As plans come into focus for the VTA’s new electric charging platform and revamped bus terminal on Church street, Edgartown selectmen said this week that the transit authority would have to keep a large linden tree that provides cover over a portion of the property.

At a shade tree hearing held Monday, selectmen heard requests from the VTA to remove five trees — including the linden — around the site before they begin construction on a $1.4 million project that will outfit the bus stop with electric charging platforms. VTA administrator Angela Grant said the authority wants to get started on the project this winter, with a planned completion date of May 14.

The requests came as part of a broader presentation to the selectmen from Ms. Grant, in which she outlined VTA plans to refurbish the entire waiting area with a new layout that includes granite and brick paving, intertwined L-shaped benches, a wood shade pergola and fresh landscaping. Although part of the project includes replacing a shade tree near the front of the property, it also involved removing five other trees from the site.

Ms. Grant said the plan prevented them from replacing the trees on site, but said they would replace the trees elsewhere in the town.

The five shade trees include two Norway maples, other trees on town-owned property across the street and on the property line, as well as the large linden tree. Even though highway superintendent Allen DeBettencourt agreed that four of the trees were either dying, overly pruned, or probably couldn’t survive construction, he felt differently about the linden.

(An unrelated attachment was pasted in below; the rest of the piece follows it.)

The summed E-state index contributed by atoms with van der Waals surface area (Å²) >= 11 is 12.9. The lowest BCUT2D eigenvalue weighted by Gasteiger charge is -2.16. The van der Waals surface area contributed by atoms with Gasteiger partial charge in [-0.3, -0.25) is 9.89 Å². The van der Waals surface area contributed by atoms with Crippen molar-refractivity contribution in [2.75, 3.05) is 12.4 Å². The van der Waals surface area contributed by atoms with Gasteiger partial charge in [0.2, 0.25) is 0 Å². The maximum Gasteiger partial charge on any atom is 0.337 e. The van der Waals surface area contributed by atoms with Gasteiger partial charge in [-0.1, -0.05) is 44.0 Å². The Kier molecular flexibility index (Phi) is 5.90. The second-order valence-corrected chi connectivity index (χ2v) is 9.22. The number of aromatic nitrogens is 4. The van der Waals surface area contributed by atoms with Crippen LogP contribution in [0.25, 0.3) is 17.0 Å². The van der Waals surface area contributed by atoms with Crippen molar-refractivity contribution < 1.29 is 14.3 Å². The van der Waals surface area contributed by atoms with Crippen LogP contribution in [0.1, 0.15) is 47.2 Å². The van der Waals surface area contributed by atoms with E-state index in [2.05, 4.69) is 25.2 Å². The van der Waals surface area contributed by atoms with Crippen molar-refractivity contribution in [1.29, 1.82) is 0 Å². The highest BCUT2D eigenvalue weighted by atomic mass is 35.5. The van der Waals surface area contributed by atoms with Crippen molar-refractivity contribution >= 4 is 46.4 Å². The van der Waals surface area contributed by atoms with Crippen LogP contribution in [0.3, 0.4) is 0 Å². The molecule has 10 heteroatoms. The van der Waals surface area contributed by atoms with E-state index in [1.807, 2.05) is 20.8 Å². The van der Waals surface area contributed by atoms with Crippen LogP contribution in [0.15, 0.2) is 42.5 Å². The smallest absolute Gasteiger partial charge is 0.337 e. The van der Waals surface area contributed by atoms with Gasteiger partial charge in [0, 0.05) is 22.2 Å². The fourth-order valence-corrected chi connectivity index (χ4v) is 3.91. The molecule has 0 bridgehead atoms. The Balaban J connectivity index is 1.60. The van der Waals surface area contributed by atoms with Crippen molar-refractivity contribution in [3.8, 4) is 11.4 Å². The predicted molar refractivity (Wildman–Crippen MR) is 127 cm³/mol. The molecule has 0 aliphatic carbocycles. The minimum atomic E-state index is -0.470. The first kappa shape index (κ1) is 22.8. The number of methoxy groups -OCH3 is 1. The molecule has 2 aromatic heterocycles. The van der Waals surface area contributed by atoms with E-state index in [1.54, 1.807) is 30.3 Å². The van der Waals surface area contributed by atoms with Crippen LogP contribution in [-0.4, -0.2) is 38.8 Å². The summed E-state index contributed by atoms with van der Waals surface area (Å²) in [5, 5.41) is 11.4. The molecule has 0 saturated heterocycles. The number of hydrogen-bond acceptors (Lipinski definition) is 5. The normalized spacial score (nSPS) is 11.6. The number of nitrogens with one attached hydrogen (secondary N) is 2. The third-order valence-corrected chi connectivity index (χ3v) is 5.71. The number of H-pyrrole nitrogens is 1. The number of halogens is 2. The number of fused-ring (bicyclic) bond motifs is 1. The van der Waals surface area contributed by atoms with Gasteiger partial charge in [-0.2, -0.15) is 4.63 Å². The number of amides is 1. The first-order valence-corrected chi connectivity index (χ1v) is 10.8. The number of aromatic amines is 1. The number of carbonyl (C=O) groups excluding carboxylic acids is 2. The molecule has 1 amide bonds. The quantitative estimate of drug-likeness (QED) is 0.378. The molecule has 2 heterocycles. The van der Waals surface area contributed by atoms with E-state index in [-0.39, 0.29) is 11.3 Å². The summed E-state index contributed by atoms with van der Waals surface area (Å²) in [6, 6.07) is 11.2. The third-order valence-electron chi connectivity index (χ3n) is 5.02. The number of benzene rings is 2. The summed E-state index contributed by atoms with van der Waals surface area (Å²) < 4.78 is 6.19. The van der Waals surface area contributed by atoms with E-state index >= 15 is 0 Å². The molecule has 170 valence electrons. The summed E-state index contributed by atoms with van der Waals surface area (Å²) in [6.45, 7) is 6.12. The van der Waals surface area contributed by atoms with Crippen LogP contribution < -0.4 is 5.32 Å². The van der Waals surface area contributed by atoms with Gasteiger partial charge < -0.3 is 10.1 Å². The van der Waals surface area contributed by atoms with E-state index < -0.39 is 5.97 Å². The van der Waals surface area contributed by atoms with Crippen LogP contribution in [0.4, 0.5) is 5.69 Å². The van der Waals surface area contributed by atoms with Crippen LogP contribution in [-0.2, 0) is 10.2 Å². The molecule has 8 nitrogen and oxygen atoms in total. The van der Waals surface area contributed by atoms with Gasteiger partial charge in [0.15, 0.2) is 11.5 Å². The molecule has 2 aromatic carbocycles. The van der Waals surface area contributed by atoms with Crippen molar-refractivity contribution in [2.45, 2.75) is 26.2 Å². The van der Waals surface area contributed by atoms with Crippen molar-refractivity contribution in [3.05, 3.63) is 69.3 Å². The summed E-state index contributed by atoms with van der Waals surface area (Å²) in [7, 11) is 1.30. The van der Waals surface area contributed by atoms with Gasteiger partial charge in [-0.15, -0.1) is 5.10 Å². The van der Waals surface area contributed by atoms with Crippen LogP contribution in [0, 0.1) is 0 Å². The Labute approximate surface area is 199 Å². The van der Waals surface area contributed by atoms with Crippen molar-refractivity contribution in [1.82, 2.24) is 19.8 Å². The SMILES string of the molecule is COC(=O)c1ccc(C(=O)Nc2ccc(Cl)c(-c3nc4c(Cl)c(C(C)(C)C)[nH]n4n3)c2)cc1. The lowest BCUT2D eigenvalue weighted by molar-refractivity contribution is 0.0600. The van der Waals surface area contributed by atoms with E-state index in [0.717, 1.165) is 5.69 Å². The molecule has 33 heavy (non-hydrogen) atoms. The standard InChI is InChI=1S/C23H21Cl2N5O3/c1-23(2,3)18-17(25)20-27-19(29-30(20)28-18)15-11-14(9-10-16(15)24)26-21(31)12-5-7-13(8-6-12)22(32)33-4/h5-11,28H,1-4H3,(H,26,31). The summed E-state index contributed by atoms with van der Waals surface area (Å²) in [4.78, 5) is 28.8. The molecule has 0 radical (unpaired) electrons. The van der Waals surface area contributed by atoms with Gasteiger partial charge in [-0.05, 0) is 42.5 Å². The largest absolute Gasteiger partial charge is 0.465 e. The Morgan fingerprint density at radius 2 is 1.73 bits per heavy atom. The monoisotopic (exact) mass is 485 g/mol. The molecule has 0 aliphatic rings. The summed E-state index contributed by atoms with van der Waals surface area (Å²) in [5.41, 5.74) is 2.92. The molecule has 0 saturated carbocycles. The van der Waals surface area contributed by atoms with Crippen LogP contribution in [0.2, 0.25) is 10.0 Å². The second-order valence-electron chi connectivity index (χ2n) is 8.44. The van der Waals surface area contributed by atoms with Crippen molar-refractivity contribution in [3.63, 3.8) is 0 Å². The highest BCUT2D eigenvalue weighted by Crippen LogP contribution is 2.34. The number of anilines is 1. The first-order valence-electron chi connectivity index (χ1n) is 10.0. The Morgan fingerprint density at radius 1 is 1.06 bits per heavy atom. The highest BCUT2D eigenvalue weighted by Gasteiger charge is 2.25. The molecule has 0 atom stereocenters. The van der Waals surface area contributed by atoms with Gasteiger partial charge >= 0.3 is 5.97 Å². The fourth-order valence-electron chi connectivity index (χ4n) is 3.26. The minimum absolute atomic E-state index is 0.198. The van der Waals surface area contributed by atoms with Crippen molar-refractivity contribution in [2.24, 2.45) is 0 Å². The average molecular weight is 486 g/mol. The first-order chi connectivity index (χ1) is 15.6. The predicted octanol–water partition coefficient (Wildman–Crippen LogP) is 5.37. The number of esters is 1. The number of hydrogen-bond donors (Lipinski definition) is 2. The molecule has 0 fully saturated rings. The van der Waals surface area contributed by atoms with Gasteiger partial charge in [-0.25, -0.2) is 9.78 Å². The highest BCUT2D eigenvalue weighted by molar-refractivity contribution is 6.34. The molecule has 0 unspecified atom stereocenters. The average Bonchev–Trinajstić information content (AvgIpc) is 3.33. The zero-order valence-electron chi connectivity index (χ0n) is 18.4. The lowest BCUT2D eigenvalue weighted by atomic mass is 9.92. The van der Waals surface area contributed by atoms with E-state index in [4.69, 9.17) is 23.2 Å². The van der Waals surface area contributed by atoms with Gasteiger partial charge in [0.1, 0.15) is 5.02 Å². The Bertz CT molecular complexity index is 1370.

“As for the linden tree out front, I still think that is a really good viable tree in its location,” Mr. DeBettencourt said. “But if we can maintain the tree during the construction phase and with the layout of the benches, I do not know. I’m going to leave that to [the selectmen] to make a decision on.”

Selectman Michael Donaroma said it was unnecessary to remove the linden, and further said that removing so many trees would change the character of the bus stop, which is nicely shaded in the summer months.

“I know this is an important project, but I have a couple concerns,” Mr. Donaroma said. “I’m a little concerned with not replacing any of [the trees]. There’s always room somewhere. I’m hoping that there’s still maybe a planter . . . to put something back there, just to keep that character of quaint town rather than this strip.”

He added:

“Seeing this site with no trees on it is going to be a bit of a shocker.”

The town owns the visitor center at the site which is operated under a lease arrangement and includes a postal substation.

After discussion, selectmen voted to allow the VTA to remove four of the trees, but said the linden tree would have to stay. They accepted the VTA’s offer to plant trees elsewhere in the town, but only after a careful review of the possibility of replacing as many trees as possible on the site.

Ms. Grant said the VTA would probably be able to invert the current landscape plan in order to keep the linden tree.

She said the project is funded mainly through federal capital dollars. In 2018, The VTA received $1.75 million in federal low and no emissions funding to install inductive charging stations on the Island. There is also federal funding to offset the cost of the electric buses versus the diesel buses.

“It’ll be much more attractive and welcoming to visitors than what we currently have there,” Ms. Grant said.